Schematic of the automated solid phase extraction process as performed by the GERSTEL SPE.
Condition the cartridge with methanol,
water and acetic acid
Add 0.5 mL serum sample, to which 0.5 mL
acetic acid and internal standards have been
Wash the cartridge with acetic acid and with
a 40/60 mixture of ACN/Water
Dry the cartridge using nitrogen gas (N2)
Elute with 400 μL acetonitrile (ACN)
Evaporate to dryness at 60 °C using the
Take up the residue in 25 μL MSTFA
at ambient temperature
Inject 3 μL into the split/splitless inlet of
the GC for combined derivatization and
Validation data according to the German Society of Toxicological and Forensic Chemistry (GTFCh).
Standard solid phase extraction cartridge (B) and same cartridge in GERSTEL format (A) for automation. Cartridges in this format are readily available from several vendors: Macherey & Nagel, Sigma-Aldrich, Agilent Technologies, and others on request.
MPS-GC/MSD system used for THC analysis. From the right: Four-position solvent reservoir; multi-Position Evaporation Station (mVAP) for eluate evaporation with the associated vacuum pump placed below; dual Solvent Filling Stations (SFS) supplying large volumes of solvents; SPE station; sample vial tray; SPE cartridge tray; eluate vial tray; Solvent Wash Station for syringe rinsing; Heated Agitator; second solvent reservoir..
Analysis of THC and metabolites from serum with automated sample preparation. Extraction of 0.5 mL serum with 1 mL 100 mg C18ec SPE cartridge and 1 mL serum with 3 mL 200 mg C18ec cartridge. Reconstitution in 25 μL MSTFA or 40 μL MSTFA respectively. Same performance is achieved, but the 1 mL cartridge requires less sample, less solvent, less elution volume, less time for evaporation, less MSTFA volume, less time for reconstitution, and therefore results in higher throughput.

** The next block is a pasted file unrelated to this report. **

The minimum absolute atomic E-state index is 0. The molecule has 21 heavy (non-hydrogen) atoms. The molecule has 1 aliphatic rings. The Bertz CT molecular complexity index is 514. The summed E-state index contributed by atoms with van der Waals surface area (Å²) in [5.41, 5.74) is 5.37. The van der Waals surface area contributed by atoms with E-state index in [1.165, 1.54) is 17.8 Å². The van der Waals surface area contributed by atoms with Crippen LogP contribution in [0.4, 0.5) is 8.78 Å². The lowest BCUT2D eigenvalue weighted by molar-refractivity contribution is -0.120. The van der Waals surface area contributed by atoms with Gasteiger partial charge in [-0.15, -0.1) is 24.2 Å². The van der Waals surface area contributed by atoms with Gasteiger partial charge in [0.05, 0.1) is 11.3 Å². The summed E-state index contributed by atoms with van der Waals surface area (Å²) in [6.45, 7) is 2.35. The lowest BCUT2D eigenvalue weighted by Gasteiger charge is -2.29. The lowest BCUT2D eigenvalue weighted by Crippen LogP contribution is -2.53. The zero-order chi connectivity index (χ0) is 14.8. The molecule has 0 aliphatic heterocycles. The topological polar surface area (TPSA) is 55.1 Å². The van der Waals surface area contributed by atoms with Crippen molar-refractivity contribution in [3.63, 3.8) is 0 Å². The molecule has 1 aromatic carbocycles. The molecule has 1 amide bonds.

GERSTEL would like to thank Dr. Gertrud
Rochholz, Dr. Hans-Werner Schütz and
Lars Radünz from the Dept. of Forensic
Medicine at the University Medical Center
Schleswig-Holstein in Kiel, Germany for the
excellent cooperation during development
and validation of the presented method.


Oliver Lerch, Ph.D.,

Drug screening

Joint Efforts – efficient automated THC determination

In cooperation with the Department of Forensic Medicine at the University Medical Center Schleswig- Holstein in Kiel, Germany, GERSTEL has helped to develop a fully automated solution for the determination of Δ9-tetrahydrocannabinol (THC) and its metabolites 11-hydroxy-Δ9-tetrahydrocannabinol (THC-OH) and 11-nor-9-carboxy-Δ9-tetrahydrocannabinol (THC-COOH) in serum. Results show the method to be equivalent to manual sample preparation, but with improvements in reproducibility and efficiency while reducing sample and solvent volumes.

Cannabis is among the most popular and most widely used drugs and the active ingredient Δ9-tetrahydrocannabinol (THC) as well as its metabolites 11-hydroxy-Δ9-tetrahydrocannabinol (THC-OH) and 11- nor-9-carboxy-Δ9-tetrahydrocannabinol (THC-COOH) are therefore frequently found in serum samples associated with drug-related traffic incidents. This means that a large number of samples need to be analyzed for these compounds and the analysis method is a routine part of the forensic-toxicological tool-kit. In Germany, road users found to have more than 1 ng/ mL THC in their blood are facing not just a fine, but also the loss of their driver’s license. Whether the loss is for a period of time or permanent will depend on the consumption pattern of the offender.

Establishing the consumption pattern

A decision to permanently withdraw a driver’s license is not taken lightly; it obviously has to be based on sound evidence: How much is present, how much was consumed - and is it a matter of habitual use or maybe even addiction. The facts are established in the toxicology laboratory based on the metabolism of THC: A high concentration of THC in blood points to acute intoxication, similar to the blood alcohol levels established by the police through breath- or blood analysis when drivers are suspected of driving under the influence of alcohol. The presence of THC-OH in serum points to a recent intake of THC. The presence of THC-COOH in serum points to regular THC intake at levels between 75 and 150 ng/mL, and to frequent THC intake when levels are >150 ng/mL THC-COOH in serum. Frequent intake indicates addiction and, in Germany, this would typically lead to permanent withdrawal of the driver’s license following a medical-psychological evaluation.

Manual SPE and GC/MS status quo